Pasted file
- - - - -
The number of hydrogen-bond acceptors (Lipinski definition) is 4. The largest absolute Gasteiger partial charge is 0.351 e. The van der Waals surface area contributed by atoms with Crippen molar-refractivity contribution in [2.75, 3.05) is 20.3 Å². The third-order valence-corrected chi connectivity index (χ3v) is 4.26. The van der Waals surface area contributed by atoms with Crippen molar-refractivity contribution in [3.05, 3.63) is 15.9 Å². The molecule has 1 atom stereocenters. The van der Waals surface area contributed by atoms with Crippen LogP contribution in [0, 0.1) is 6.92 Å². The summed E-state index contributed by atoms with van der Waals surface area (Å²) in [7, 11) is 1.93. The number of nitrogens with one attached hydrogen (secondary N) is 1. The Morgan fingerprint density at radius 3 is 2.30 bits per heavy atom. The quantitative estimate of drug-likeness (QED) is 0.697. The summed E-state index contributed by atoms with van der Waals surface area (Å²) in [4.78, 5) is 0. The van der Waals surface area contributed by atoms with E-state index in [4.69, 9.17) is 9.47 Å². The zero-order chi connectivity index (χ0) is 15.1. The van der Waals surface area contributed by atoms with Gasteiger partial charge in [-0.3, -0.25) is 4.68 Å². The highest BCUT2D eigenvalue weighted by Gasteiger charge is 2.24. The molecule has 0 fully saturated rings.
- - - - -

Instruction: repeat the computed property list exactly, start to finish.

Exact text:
The number of hydrogen-bond acceptors (Lipinski definition) is 4. The largest absolute Gasteiger partial charge is 0.351 e. The van der Waals surface area contributed by atoms with Crippen molar-refractivity contribution in [2.75, 3.05) is 20.3 Å². The third-order valence-corrected chi connectivity index (χ3v) is 4.26. The van der Waals surface area contributed by atoms with Crippen molar-refractivity contribution in [3.05, 3.63) is 15.9 Å². The molecule has 1 atom stereocenters. The van der Waals surface area contributed by atoms with Crippen LogP contribution in [0, 0.1) is 6.92 Å². The summed E-state index contributed by atoms with van der Waals surface area (Å²) in [7, 11) is 1.93. The number of nitrogens with one attached hydrogen (secondary N) is 1. The Morgan fingerprint density at radius 3 is 2.30 bits per heavy atom. The quantitative estimate of drug-likeness (QED) is 0.697. The summed E-state index contributed by atoms with van der Waals surface area (Å²) in [4.78, 5) is 0. The van der Waals surface area contributed by atoms with E-state index in [4.69, 9.17) is 9.47 Å². The zero-order chi connectivity index (χ0) is 15.1. The van der Waals surface area contributed by atoms with Gasteiger partial charge in [-0.3, -0.25) is 4.68 Å². The highest BCUT2D eigenvalue weighted by Gasteiger charge is 2.24. The molecule has 0 fully saturated rings.